It seems semi-appropriate that the Chicago Cubs would meet up with the Washington Nationals here in September after meeting on opening weekend. Seeing as the Nationals are 83-52 and the Cubs are 51-84, it should come as little surprise that the Nationals have won the first two games of the four-game series. And I wouldn't be surprised to see them win the last two. This team is really good.
The Cubs on the other hand are not. They find themselves knee-deep in rebuild mode and barely have a foundation built. The interesting thing is that the Nationals are exactly the type of team the Cubs hope to one day become --built from the inside out, using trades and free agents to plug in the gaps. Watching the Nationals growth over the last five years has been fun from an outsider standpoint --i.e I'm not a Nationals "fan." I'm betting it was even more fun from an insider standpoint. Growth doesn't just happen. And even when you do it the right way --see above-- it doesn't always work. Trades and signings don't always pan out. If you do it the proper way, you don't guarantee results. You just give yourself a bigger chance to do well. The Chicago Cubs organization currently sits at that crossroads.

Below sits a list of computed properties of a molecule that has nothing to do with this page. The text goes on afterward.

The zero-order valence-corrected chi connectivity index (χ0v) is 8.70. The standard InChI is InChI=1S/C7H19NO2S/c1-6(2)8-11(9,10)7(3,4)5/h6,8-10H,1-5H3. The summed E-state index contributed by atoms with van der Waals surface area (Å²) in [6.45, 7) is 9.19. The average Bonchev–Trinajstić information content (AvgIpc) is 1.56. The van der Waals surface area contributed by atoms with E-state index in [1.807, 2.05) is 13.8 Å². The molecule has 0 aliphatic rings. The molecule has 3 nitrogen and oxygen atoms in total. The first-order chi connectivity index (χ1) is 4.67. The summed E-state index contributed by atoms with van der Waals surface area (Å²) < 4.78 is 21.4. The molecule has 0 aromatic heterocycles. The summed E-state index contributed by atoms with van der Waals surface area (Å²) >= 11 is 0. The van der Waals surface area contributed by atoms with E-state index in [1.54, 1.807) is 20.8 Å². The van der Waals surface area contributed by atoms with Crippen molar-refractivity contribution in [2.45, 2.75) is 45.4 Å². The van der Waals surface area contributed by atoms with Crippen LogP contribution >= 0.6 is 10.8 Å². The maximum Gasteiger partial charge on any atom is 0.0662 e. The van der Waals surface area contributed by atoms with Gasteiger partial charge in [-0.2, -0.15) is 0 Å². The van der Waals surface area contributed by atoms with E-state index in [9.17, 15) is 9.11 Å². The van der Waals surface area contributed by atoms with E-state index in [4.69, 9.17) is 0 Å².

Let's see just how far off the Cubs are from the Nationals by the numbers. The Nationals are 10th in average, the Cubs 26th; same numbers apply for home runs; the Nationals are 13th in runs scored, the Cubs 29th. For pitching, the Nationals are 2nd in ERA, the Cubs 24th; the Nationals are 2nd in average against, the Cubs are 20th.
Those numbers aren't meant to reveal anything beyond the ranks, they're just a blip that illustrates the disparaging statistics being churned out by these two teams. There are plenty of intangible ways that the Cubs are behind the Nationals, stats are just one of the few tangible illustrations.
Ultimately, I think the Cubs will build the right way. Under Theo Epstein, they are certainly on the path, but there's no way of knowing whether or not that path will bring that elusive World Series title. It looks like it might for the Washington Nationals. We can only hope it does for the Cubs.
Brian is a lifelong Chicago Cubs fan, having lived in Illinois his entire life and having followed Major League Baseball throughout.SourcesTeam Stats
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